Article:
Amid complaints from NGOs that public officials make their jobs more difficult, Deputy Prime Minister Sar Kheng pledged the government’s cooperation with the agencies.
Participants at an NGO fair in Phnom Penh last week raised concerns about a planned new law governing NGOs and associations, but Sar Kheng said the law would benefit the agencies.
“It is not going to limit their activities but help with their jobs as partners of government in limiting poverty,” he told the audience Friday.
Carol Strickler, executive director of Cooperation Committee for Cambodia, said she has heard repeated complaints that senior officials seldom agree to meet with NGO representatives on the grounds they are too busy.
Sar Kheng said such excuses are “not proper” and promised to work to improve ties between government and aid agencies.
Sar Kheng, who is also co-minister of interior, said he has willingly registered more than 800 NGOs and international organizations. “It is a big mistake to say there are too many NGOs. I never think so.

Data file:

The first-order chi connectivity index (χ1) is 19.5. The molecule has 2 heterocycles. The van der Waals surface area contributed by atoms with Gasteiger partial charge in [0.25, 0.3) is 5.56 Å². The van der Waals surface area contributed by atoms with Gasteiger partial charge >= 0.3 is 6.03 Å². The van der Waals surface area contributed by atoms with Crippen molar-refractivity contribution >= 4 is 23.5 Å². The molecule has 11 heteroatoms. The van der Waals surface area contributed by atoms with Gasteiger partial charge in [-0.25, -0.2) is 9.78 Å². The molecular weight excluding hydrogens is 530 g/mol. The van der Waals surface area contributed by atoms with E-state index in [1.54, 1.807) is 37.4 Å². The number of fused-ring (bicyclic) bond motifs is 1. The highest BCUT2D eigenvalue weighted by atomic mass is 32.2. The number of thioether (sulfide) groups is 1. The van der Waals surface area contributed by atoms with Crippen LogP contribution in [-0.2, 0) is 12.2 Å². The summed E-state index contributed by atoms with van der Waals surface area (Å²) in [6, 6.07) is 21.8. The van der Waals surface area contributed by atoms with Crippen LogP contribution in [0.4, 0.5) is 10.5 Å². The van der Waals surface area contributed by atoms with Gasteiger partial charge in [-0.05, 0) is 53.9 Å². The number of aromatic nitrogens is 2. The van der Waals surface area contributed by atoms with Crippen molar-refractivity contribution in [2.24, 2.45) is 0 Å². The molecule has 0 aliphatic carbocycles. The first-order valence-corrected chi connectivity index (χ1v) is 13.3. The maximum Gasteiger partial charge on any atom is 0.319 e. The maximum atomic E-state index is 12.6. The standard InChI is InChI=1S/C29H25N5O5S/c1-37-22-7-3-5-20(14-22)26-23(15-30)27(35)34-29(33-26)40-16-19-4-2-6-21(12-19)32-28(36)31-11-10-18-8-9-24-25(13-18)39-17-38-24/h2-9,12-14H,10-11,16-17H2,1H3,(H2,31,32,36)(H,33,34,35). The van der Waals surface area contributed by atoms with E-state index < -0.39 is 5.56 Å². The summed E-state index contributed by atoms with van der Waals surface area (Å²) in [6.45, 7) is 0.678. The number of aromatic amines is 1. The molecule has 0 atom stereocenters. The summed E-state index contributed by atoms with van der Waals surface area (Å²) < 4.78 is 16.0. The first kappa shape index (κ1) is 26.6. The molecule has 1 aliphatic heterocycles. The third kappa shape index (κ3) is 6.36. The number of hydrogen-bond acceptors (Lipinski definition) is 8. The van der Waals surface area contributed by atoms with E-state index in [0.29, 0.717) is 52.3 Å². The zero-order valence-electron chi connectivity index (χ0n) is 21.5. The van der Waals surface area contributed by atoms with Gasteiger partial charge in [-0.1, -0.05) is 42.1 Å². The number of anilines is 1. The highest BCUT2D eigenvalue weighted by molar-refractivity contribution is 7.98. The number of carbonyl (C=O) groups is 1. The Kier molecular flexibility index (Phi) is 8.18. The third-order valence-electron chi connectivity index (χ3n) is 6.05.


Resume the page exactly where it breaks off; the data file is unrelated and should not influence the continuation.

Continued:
“NGOs are necessary partners of the government in all domains,” he said.
But the event’s organizers said the government should have shown its good faith by giving a better rental rate on Chaktomuk Theater, where the two-day fair was held.
The $3,000 fee was meant to cover the cost of electricity and cleaning, but participants griped the price was too high.
“I hope with closer cooperation as pledged by the government, the next fair will be less expensive,” said a representative from Women for Prosperity, who asked not to be named.
Event organizer Yoib Meta said the fair, which drew NGOs from across the country cost $17,500—$3,300 more than its budget.